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Tuesday, November 23, 1943
Page 7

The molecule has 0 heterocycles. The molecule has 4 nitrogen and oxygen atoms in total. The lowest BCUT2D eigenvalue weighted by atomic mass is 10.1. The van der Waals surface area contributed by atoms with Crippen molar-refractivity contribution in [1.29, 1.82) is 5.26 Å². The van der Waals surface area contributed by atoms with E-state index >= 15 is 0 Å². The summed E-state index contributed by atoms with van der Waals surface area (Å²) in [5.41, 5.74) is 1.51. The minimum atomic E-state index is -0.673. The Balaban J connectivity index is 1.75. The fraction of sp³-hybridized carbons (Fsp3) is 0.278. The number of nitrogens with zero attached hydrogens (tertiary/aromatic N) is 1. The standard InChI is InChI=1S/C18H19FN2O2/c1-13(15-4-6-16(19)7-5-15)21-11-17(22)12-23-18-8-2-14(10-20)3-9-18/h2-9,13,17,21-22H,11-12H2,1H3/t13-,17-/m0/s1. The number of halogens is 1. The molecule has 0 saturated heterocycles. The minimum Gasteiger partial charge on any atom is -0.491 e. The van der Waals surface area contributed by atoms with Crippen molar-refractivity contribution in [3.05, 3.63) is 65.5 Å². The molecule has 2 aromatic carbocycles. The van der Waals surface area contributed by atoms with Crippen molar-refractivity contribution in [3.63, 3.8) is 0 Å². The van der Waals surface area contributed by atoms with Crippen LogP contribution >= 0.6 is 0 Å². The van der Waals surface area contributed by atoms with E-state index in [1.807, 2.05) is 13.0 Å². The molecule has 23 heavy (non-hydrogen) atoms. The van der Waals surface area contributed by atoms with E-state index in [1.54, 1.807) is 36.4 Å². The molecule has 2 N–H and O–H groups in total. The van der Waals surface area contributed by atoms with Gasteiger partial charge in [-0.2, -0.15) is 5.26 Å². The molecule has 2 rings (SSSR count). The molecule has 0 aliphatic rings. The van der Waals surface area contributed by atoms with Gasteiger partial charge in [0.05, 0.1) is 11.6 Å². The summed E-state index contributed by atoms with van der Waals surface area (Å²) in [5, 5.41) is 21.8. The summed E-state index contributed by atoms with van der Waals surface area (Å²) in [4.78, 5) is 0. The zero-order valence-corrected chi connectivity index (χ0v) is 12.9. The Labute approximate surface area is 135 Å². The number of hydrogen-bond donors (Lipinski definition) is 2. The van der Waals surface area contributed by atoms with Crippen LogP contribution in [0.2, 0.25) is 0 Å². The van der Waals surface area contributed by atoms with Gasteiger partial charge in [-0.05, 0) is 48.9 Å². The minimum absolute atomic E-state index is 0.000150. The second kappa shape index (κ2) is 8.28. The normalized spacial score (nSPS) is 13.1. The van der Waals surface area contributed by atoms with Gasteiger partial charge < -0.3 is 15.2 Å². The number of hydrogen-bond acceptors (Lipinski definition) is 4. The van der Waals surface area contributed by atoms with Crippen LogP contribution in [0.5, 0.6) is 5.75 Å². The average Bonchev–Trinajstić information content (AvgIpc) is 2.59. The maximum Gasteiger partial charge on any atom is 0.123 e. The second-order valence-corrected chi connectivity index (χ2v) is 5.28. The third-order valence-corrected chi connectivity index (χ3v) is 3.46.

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TUESDAY, NOV. 23. 1943 THE WINNIPEG TRIBUNE PAGE 7 BEHIND THE HEADLINES Comment . . . . . . People Interpretation .. Letters .... In Italy From eljr intra TODAY Stassen Endorsed For Presidency By Th. Associated Press ST PAT'T VTinn V.. C - . - irrom Th. Tribune London - kiri, leaving a will which Rave the mer Governor HnroM E. Stassen hyTh. Bouth.m Co., Ltd. masons for his suicide and facts o( Minnesota, now a lieutenant - ION'DON, Nov. 23 Exactly a about his expulsion from the Jap - commander in the United States v year after the Red Army be - anese Diet, I Navy, Monday was unanimously en - gin Its Stalingrad offensive. Tiiel Nakano was a powerful political I dorsed by the Republican State Times sajs In a survey of Russia's figure and former editor of the Central committee for the 10t4 Re - long list of triumphant victories, it leading newspaper, Asahi. He and rublican nomination for president, has made unbroken progress across1 his Fascists were strongly pro - l 700 miles of territory until it Is German but they failed to induce within sight of the former fron - Tojo to give Germany more help tiers of Poland. All the Germans; in her struggle with Russia, can do now Is to launch a counter - 1 The Japanese are now building offensive against the Kiev salient up extensive air raid defence ser - with the most powerful panzer vrrM. These, as admitted bv the army It has at present In the field.! home minister, have hitherto been a ins nnuir duly ftllulK ni OlHIIll - very Weak liiau nun uiaasuuus ieauits iu ji1 self. One secret has been the of Russia's ability to success switch Price Ceiling Fixed For Hay Prices fit hnv tn Cdiui.!, The Germans have now begun have hern placed under the nrirr to execute Danes. Two laborers - coilinz. arr - oi - dinp t n .nnn.m,.. poworfu force, rom one a a to Tattackin i reldii: mf,ntr,f,'m ffUials f the VVar" another without Intermission, thus ?' " ' ?' ZZ "mo TlBdo Board h" - are constantly carrying outl J 'regional office , of Danes whom Ihey accuse 1 '...fl heteil'.ns Pr'ce The Times does not think the German recapture of Zhitomir is of great significance, though it is a definite threat. It will not, how ever, halt the Red Army's offensive .HA - t t r . ...i a i of illegal political activities. - n ir T'll' P "IT , I! The Polish national council has! products. Tne order wjll gtabilz. .Wwwmw).iiihw iinniimwBnwm n in i ; f . , $ ' ! J officially Issued In London the names of ten principal German nrt 'thi. u th. mn.iH.r. t inn ' criminals In the Nazi regime in at this stage. But if the Nazi of - folan responsible for the slaugh - tensive fails, then disaster will be !fr. nunderds of thousands of certain. Polish Jews. Premier Mikolalczyk'i . . , ' wife has been sent to a concentra - The first Indication of disquiet Hon camp by way of revenge for on the Japanese home front is re - ihpr ""band's political activities in ported bv The Times' Delhi cor - 1 1' - nglaml. The Polish underground respondent. High judicial officials,: ""' ' u.e mum - Including public prosecutors, have: H,immlpr hpnchmen guilty of been conferring in Tokyo where Premier To,o had some unpleasant facts to reveal. He said it was now necessary to control public speech and prevent any split In national opinion. As the Japanese people are effectively muzzled, a split can enly come In the highest circles. Recently the prominent Fascist leader, Nakano, committed hara - l - - - - this latest cruelty. Chief Constable M. J. Bruton, of Regina, passed through here over C.P.R. lines Sunday evening on his way to Ottawa where he will be invested with the O.B.E. by the Governor - General. He received the award In the King's birthday honors list this summer. If I FOUND A "BETTER WAY" TO CORRECT I v MY CONSTIPATION! i War means harder work for most of us. It's certainly no time to be handicapped by that common type of constipation caused by lack of "bulk" in the diet. If you have that trouble, here's a simple, enjoyable method that so many people use to correct th cause they eat ALL - BRAN refularly instead of resorting to harsh purgatives that give only temporary relief. 7n V b v 1 M "Jf i! costs of western milk and livestock producers, they said. Because of a relatively peer hay crop in British Columbia and only a fair crop on the prairies there was a short supply of hay this fall. Competitive bidding, especially by milk producers, resulted In prices of hay going as high as $35 a ton. Maximum prices at which a Manitoba shipper, including primary producers, may sell baled hay loaded on cars at the railway shipping point in or nearest the area of production is $18 a ton. The order covers maximum prices charged by shippers, primary producers, wholesalers and retailers, in full or partial carload lots. Wireless School Entertained Among Canadians doing important work w ith Spit lire squadrons in the Italian campaign is FLYING OFFICER BRUCE EVANS, son of Mrs. Brenda Evans, Ste, 22, Lenoro apts. A former clarinet player with the R.C.A.F. br - nd, N. 2 Training Command, he received his wings July 8 when he graduated from No. 10 S.F.T.S. at Dauphin. Another Winnipegger In the group is FO. IAN CALDWELL. The men fly with an R.A.F. army co - operation unit In the Salerno area. The R.C.A.F. at No. 3 Wireless school were entertained by the Gloomchaser? Concert Troupe Thursday, Nov. 18 The show was directed by Jean Low and Albert Foreman. Thonse Lcyden was master of ceremonies. Performers Thia delicious cereal - it'i grand lnuunert Allre ana r"y Mrtel. tasting in muffins, too keeps thous - Sh'rley Bailey, Alice Wills, Verna ands regular, naturally ... stops Hutton, Kay Nicholl, Marquerile their trouble "before it starts". Try j Cooper, Gay and Terry Desjardins, this pleasant plan. Eat KSLLOGO'S I Joan Glondcnning, Lillian Cooke, ALL - BRAN every day , . . drink Dorothy Grant, Vivian Hardv, Kay plenty of water ... and see why it's ! Mc Phee, Lillian Wallace. Jennie better way . Your favorite Mornz Mai iorie KVmUh Mm - inrie Green, Gporgina and Nettie Oz, Albert Foreman, Jack Parkin, Bill James and Wally Osland. called grocer has ALL - BRAN in two convenient sizes. Made by Kellogg's in London, Canada. i CHEMISTRY HELPS T O W I N THE WAR ONE AmCRAFI MOTOR delivered without any rust on it! From the time they leave the production line, the tools of war guns, tanks, planes are threatened by a devastating enemy: corrosion, commonly called rust. Silica Gel protects vital war equipment by removing moisture from the air before corrosion can begin its deadly work. Formerly, equipment bound for overseas was heavily coated with grease and waxes to protect metal surfaces. Such treatment was slow and messy, and delayed final assembly overseas. Some things, like radio equipment, could not be treated with grease and had to risk overseas shipment unprotected. Now, Silica Gel provides positive protection from rust and corrosion for all types of equipment. For instance, an aircraft engine is packaged for overseas by sealing it in a moisture - proof envelope. Small cotton bags filled with Silica Gel are tied to the en - Silica Gel to protect overseas shipments is another example of how Industrial Chemistry helps Canada's war effort. P ginc. The Silica Gel in the bags removes the moisture scaled into the envelope and maintains relative humidity at a low level where corrosion will not occur. In each spark plug port on the cylinders, and in other similar openings, plastic plugs, filled with Silica Gel, arc in stalled. These - jgf? plugs protect the combustion cham - bers and other internal engine sur faces. Silica Gel is a harmless, chemically inert material that can absorb up to half its weight in moisture. It is made available to manufacturers through the General Chemicals Division of Canadian Industries Limited. YOUR OPINIONS Ttlt Tribun wtleomet IHtfri from Mi rrnilerf on mfttttrt of puMlo lnternt, pradrabljr wiib th nam of Ui writer, but whtn a pen nam It usfd tha writer's correct name and addreie mint be ilvtn althmien not for publication, mean Keep your letlera brlff: preferably 200 word! or leea. The Editor reerrvei tha right to cut letter! when pact limitation! require. Liquor Again To the Editor of The Tribune. Sir, The supply of liquor available to the several provinces has been fixed by the Federal government; the distribution of that supply Is the responsibility of the i liquor commissions of the provinces, and on the Manitoba commission must fall the sole resnniM - 'hility for the utter confusion into i which the distribution system has fallen in this province. The Manitoba Liquor Commission knows the amount of liquors, wines and beers which it has to distribute each month. Its job if to see that supply is spread evenly and fairly among the province's permit holders. That job is one of aimple arithmetic: divide the number of ounces nf liquor, wine and beer by the number of permit holders. The answer in each case would be the actual ration permitted to each permittee. If the actual ration differs from the prcnent ration of 40 ounces uf liquor, six bottles of wine and two rases of beer each month, it should he amended to conform with the supply. In British Columbia, where the distribution system also collapsed sonn after rationing, Incurring all the crsequenccs of disorganization such as exorbitant bootlegging bribery, that method finally was resorted to even though it meant reducing the ration to i2 ounces a month. Under the present system In Manitoba, a flrrt - there - first - served system, there is a premium placed upon determination; persons who have an actual profit to make out of acquisition of supplies will stand in queues for hours in order to obtain them. The casual consumer the social drinkers as insurance companies call them are left out. If the present system is designed to appease bootleggers and dipsomaniacs, then It Is completely successful. As a means of supphing permittees with their formally an nounced ration each monlh It Is a failure. Two things could be done at once to correct the situation: 1. Out - of - town permits and hotel permits should be recalled; the could be replaced by apecial visitor's single - purchase permits in the case of bona - fide visitors. This would do away with the numeroui out - of - town permits now held by residents in addition to their own. 2. The total supply should be apportioned equally among legal per mit - holders; even though this means a drastic reduction in the ration. Any other plan would he prefer able to the present one where persons who have paid $1 for a permit and, In sorne cases, wait in queues for an hour or so, are deprived ol their ration. nscis. Winnipeg, Nov. 17. Food Chemist Describes New Blended Fats G. T. Carlln, member of the research laboratory staff, baking division, Swift and Co., Chicago, arrived in the city Monday to address a meeting of the Winnipeg section, American Association of Cereal Chemists, Monday evening. He showed slides of micro - baking tests made in the Swift laboratories during the development of blended fats to replace vegetable and animal fats and oils, imported before the war. There would be a decrease in the Importation of fats and oils to the United States and Canada after the war, he predirted, be - caufe of the development of blended fats just as edible and cftoctive to replare them . Mr. Carlin is at the Fort Garry hotel. Airmen Get Commissions The following airmen of No. 2 Training Command, now overseas, have been commissioned: i Air gunners, Flight SRts. V. C. Gillespie, 313 Harbison ave., and R. W. Holman, Tort Arthur. 1 Flight engineer, Sgt. R. G. Locke,! 14 Moxom Court. Winnipeg. i Air bombers. Flight Sgts. W. A.' McLean, Lumsden,; E. LJ Plaster, Lorkwood, Sask. j Navigators, Warrant Officer J.' H. Anderson, Saskatoon, Sask.; F.S. E. II. Suarez, 7UR College st.,1 St. Boniface, Man.; F.S. J. L. Whitney, Dickens post office, Winnipeg, Man.; F.S. VV. H. Rules Deloralne, Man.: Sgt. N. D. Hall, 8J Mnrley ave., Winnipeg. Pilots, F.S. J. C. Hughes, Dau phin, Man.; F.S. A. S. Wehh. Prince Albert. Sisk.; Warrant Officer J. H. Williamson, Pambrun, Sask.; F.S. A. W. Walking, Hi - uina, Snsk.; F.S. R. C. Kins. Ochre River, Man.; F.S. A. R. Hales, Virden, Man.; F.. D. M. Wilson. Regina, Snsk.; F.S. S. R. Lnine, Port Arthur. Ont.; F.. G. G. Smith, EaMcnd, Sask.; Sgt. C. E. Birston. Ridgoly, Man.; F.. C. B. Witt, Morrien, Man.; F.S. W. A. Peters. Laird, Sask.; F.. I. J. Scott, Brandon, Man. Wireless Operators Air Gunners, F.S. N. P. Lewis, Valor, Sask.; Sgt. R. G. Ratcliffe, Saskatoon, Sask.; Warrant Officer R. L. McCaffrey. 10(1 Tache ave, Norwood. Man.; Warrant Officer E. W. Car - ley, 315 Beverley st.. Winnipeg. Man.; Warrant Officer L. E. Johnston, Crandnll, Man. Former Kelvin Teacher Promoted Promotion of Lieut. Robert J. Cochrane, 15 Llplon St., Winnipeg,! to captain, is announced. Employed as an army examiner nt the 103rd Basic training cent re. Fort Garry, Capt. Cochrane Is a former school teacher, having been on the staff of Kelvin Technical high school since 10H1. Ho is a graduate of the University of Manitoba, and studied vocational guidance at Harvard university. At Kelvin, in addition to personnel guidance woi k, Capt. Cochrane was athletic representative on the inter - high school council, and was in charge of track and field train ing for several years. Volers Urged To Attend Polls Trail Rangers Officers Inducted Trail Rangers of Knox Unite! church held nn induction ceremony recently when Billy Axan, chiet imwr, and Gordon Toews, suh - Every Winninee voter was urced 'llir'' ranger, were Inducted into to attend the polls Friday "to de - i"""'' - mnn.stratc that we deserve di - ' Dr - Crossley Hunter, pastor ot mocrary bv exercising to the full!"ie church, performed the cere - the democratic ri - ht nf the fra - i - jnlnnv. "n,1 handed over to Billy chise." in a statement released thi'Axnn " n,M" whl,n represents his morning bv II.' A. Oi. - .npell pio - crnl nf off"' - Tl"' Blhl was vincial chairman of the t'.C F. llmnrted to Gordon Toews who will "Who m.u ole for is vnur bust. 1 ' n I"1 m 11 Bt 'n "Pining District Depot Men Win "Hooks" Promotion of four soldiers sta tioned at No. 10 District Depot, Fort Osborne barracks, Winnipeg, to corporal Is announced. They are Cpls. George E. Head, 615 Fermor ave., St. Vital; James C. Dunn, 343 Roseberry St., St. James; John G. Snider, Ififl Cathedral ave.. and W. R. Miller. Lack Of Snow j Hampers Hunters j On Opening Day Monday w as the day for big game hunters to start stalking t lie deer or the moose and everything was right except the weather. There were lots of hunters and lots of game but one requisite was lacking for tracking them down, there was no snow. The shortage of rifle ammunition was not so serious as that of shotgun shells because most of the bush hunters had a supply) from last jear. The number of' applications for licenses over the piovime at large seemed just as many as a enr ago and there were flic usual number of nonresident duplications from the United States. 'Plus year nearly all were from North Dakota and Minnesota. The season is open until Dec. 2 In the meantime a licensed hunter is allowed to shoot one male moose, or one male caribou, or one male Virginia or mule deer. He can't legally bag one of each. Members of the armed forces, Including those now In Manitoba from the United States, are classed as residents for the purpose of issuing licenses. This concession permits them to get their license on pament of the resident fee of $3. ness. and the decision on this point must rest entirely with ynuiseif.j The import ant point is that eveij vote should he cast. Let us, in this civic election, establish an all - time record for Winnipeg. Don't let it he said that only one - third of the voters in this city used their franchise. Let us make it an all - out effort," Mr. Chappell snid. Winnipeg was in the anguaid of tho majority of Canadian cities in having universal stiff ra'.'e, Mr Chappell added. He urged that "while our armed forces overseas were fighting to retain our democratic way of life, it was our responsibility as citizens of Winnipeg to demonstrate that we de serve this democracy tv exercising of the Trail Ranger club. Chapped. Rough Lips Prevented Relitvt Sortntss Instantly Bote, chipped lipi maka life mlierabla in cold weather. Painful and unughtlt, their cracked, rough surfaces are eatili Infected. Don't run thia risk I Prorent chipping, with Lypayl. Its wonderful emollient action protects tha delicata membranea, keeps the tip tissues from becoming dried out hj cold, biting, winds, so that lips stay smooth and soft in all weather. When lips are already chapped, Lypsyl fives quick relief, seala th to the fu'l the demociatic right of 1 "")ed membranes against damerous the franchise." An average or one vessel sinks every 29 hours In one of the world's seven seas In normal times. terms, hastena natural healing. Gat Lypsyl at your store today and usa it regularly. Sold everywhere in handy stick form, LYPSYL Natural m4 a enrl.H. WMta It Man and VVamaa 1 ucility counts most for that richt satisfying flavour which only a fine quality tea yields, use.. il) CANADIAN INDUSTRIES LIMITED Wide Appeal Made In Clothing Drive The committee In charge of the Aid to Russia clothing campaign has sent a letter to all churches in Winnipeg and Greater Winnipeg, urging them to co - operate in the drive for new and used clothing for civilian Russians. It Is expected the appeal will be greeted with a satisfactory response. The church members have been asked to bring their contributions to their church Sunda. Nov. 28. The request was male from pulpits Sunday, Nov. 21. walLXZli ": ' ' ':; :'.; ...:,' .... " v.,. - ' ::',. .',.; .:.: :' v. - , - . . .:: - !t - - :.3 - - . ; - y - y ivy. .'.: :. - . , - ' - A - ;,:...'.:.:..: - ...,v : '. ... , : ..:: A - :,. - the basis of the people's business DEMOCRACY is founded on the principle that all men are equal. Life insurance carries this principle into practice. In it, regardless of position or of means, each policyholder pays for what he gets and gets what he pays for. In it the dollars of the poor man get the same trusteeship as the dollars of the rich. those who participate in it, when emergency arises. You know that through years of wars and depressions, panics and epidemics, life insurance in Canada has never failed to meet its policy obligations promptly and in full. WHEN YOU BUY life insurance you know that you become a co - sharer with others in the partnership benefits your togetherness creates. You know that your common fund of savings is securely at the call of all miV.rtiav - .TS:717iil'. ' You HAVE SEEN how competition? within the free frame of democracy, has developed strong life insurance companies whose assets are owned by the people they serve. These companies offer the outstanding modern example of how individual planning and enterprise, under government supervision, can produce the maximum financial benefit for all kinds and classes of people It is good citizenship to own LIFE INSURANCE A message from the Lite Insurance Companies in Canada